This report goes on to demonstrate that increasing change and competition create a need for employees to use soft skills to adapt to new organizational environments and technologies. The authors of Life in the 21st Century Workforce: A National Perspective offer insight regarding the skills needed for today’s workforce. In addition to career-related skills and knowledge, five soft skills were identified as important. The ability and willingness to learn new skills was the highest rated skill, followed by the aptitudes of critical thinking and problem solving, collaboration and teamwork, interpersonal communication and the ability to analyze and synthesize information.

 

Preparing for success

According to Kimberly Ladd, Director of Career Development at Palm Beach Atlantic University, “It is important [for students] to have a willingness to jump in and learn and seek to solve problems on their own.” She goes on to say that she encourages her students to have “an engaged presence wherever you go,” – a quality that gives employees the ability to adapt to new environments and quickly learn and contribute. As we consider potential changes to our education system, in this new era, schools will need to prepare students for a new workplace — one that values innovation, imagination, creativity, communication and emotional intelligence.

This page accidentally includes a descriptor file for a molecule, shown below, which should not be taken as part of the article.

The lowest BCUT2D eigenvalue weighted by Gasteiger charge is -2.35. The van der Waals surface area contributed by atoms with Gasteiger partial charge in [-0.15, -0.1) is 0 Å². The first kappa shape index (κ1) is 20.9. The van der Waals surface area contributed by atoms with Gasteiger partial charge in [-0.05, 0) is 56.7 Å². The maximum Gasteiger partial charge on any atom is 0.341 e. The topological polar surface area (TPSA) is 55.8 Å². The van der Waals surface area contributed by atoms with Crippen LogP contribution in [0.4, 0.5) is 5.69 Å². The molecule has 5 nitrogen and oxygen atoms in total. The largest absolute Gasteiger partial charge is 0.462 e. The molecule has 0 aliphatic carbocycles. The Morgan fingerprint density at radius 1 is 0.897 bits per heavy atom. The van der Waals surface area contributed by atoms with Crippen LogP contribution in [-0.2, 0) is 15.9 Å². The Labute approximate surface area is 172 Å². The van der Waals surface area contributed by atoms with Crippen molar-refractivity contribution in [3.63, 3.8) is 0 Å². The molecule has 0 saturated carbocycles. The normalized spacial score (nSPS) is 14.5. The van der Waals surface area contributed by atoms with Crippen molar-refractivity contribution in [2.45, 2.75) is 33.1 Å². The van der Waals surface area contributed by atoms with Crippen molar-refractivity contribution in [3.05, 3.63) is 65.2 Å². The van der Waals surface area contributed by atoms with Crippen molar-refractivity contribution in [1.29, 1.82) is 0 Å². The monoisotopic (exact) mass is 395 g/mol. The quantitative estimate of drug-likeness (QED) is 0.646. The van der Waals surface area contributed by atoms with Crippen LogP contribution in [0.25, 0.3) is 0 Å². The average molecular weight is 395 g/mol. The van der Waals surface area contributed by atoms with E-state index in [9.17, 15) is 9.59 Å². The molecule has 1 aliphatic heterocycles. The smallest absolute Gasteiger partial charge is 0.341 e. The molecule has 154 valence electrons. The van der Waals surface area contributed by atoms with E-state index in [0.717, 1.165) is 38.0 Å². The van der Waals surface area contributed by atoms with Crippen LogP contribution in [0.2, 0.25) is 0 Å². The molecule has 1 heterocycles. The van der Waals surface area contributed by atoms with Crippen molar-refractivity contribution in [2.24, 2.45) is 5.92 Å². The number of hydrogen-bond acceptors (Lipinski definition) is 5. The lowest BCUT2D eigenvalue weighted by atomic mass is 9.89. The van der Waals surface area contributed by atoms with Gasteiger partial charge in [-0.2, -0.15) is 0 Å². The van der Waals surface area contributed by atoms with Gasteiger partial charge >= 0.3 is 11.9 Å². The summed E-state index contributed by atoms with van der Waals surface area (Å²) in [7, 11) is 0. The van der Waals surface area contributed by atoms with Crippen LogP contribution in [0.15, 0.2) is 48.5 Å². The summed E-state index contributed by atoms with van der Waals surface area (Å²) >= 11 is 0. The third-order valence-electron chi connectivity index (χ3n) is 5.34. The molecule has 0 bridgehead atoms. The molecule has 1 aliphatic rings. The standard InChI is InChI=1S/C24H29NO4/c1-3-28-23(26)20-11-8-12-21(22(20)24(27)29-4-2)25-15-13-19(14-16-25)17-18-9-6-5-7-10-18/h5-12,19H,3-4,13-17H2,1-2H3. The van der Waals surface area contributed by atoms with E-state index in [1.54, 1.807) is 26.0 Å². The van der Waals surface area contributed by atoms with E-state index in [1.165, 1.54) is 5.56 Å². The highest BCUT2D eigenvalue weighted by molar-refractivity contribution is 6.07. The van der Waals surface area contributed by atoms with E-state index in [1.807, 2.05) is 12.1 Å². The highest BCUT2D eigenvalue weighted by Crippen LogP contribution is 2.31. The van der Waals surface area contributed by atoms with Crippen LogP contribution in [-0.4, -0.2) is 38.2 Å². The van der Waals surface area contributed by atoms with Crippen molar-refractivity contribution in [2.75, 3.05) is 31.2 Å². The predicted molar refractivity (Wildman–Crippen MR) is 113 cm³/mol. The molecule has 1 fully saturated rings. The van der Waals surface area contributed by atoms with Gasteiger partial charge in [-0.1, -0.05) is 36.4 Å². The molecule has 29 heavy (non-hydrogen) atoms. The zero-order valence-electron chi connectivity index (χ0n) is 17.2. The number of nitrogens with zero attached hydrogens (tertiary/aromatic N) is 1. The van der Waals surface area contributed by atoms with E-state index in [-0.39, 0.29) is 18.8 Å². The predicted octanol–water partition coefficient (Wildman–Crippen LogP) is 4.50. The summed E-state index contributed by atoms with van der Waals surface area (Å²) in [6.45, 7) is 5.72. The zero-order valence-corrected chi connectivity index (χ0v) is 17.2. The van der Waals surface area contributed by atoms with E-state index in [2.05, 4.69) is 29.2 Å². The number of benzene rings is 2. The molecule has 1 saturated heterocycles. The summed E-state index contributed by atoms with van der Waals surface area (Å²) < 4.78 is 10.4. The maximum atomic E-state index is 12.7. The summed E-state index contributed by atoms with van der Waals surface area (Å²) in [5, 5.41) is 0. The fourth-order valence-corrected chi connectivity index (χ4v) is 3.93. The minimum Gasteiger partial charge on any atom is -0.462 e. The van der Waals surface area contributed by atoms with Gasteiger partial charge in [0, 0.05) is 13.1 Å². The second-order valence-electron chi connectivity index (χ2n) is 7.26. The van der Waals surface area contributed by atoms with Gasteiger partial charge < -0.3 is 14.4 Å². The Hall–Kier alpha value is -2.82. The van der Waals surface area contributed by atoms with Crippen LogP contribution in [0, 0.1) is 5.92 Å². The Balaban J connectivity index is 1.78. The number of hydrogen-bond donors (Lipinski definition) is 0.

It is essential that education and professional development organizations and systems adapt to these new changes and needs. Additionally, employees need to embrace the idea of self-directed, continuous learning in order to gain the skills that will allow them to be invaluable contributors to their organization. Beyond simply acquiring and applying knowledge, employees must work to possess agility, curiosity and a dedication to continuous growth. Employees who promote innovation understand the context of their work, manage complex situations and are willing to deviate from established norms to develop creative solutions to challenges.

Autonomy and resilience are critical qualities necessary for workplace success. Ladd believes that “failure is a requisite for learning and resilience.” Ladd says, “We all fail, but failure promotes learning and helps us improve for the task at hand.” Graduates (or employees) need to be willing to jump into any project or environment and work autonomously. Experiential learning helps students develop and strengthen these skills and qualities. Many universities are encouraging all students to complete an internship as part of their education, go on mission trips or other service experiences, or complete projects to investigate and propose solutions to current issues.

As employees consider their role in the workplace, it is important that they remember Colossians 3:23-24 which encourages us to “Work willingly at whatever you do, as though you were working for the Lord rather than for people.” Remember that the Lord will give you an inheritance as your reward, and that the Master you are serving is Christ. Our efforts to build our skills, cultivate experiences, and hone are attitudes must be driven by a focus on serving a larger purpose beyond own particular interests and needs.

 

Terry Morrow, Ph.D. is the president of Morrow and Associates Partnership for Leadership and Transformation. She is an assistant dean and assistant professor at Nova Southeastern University. She can be reached at tmorrow@nova.edu.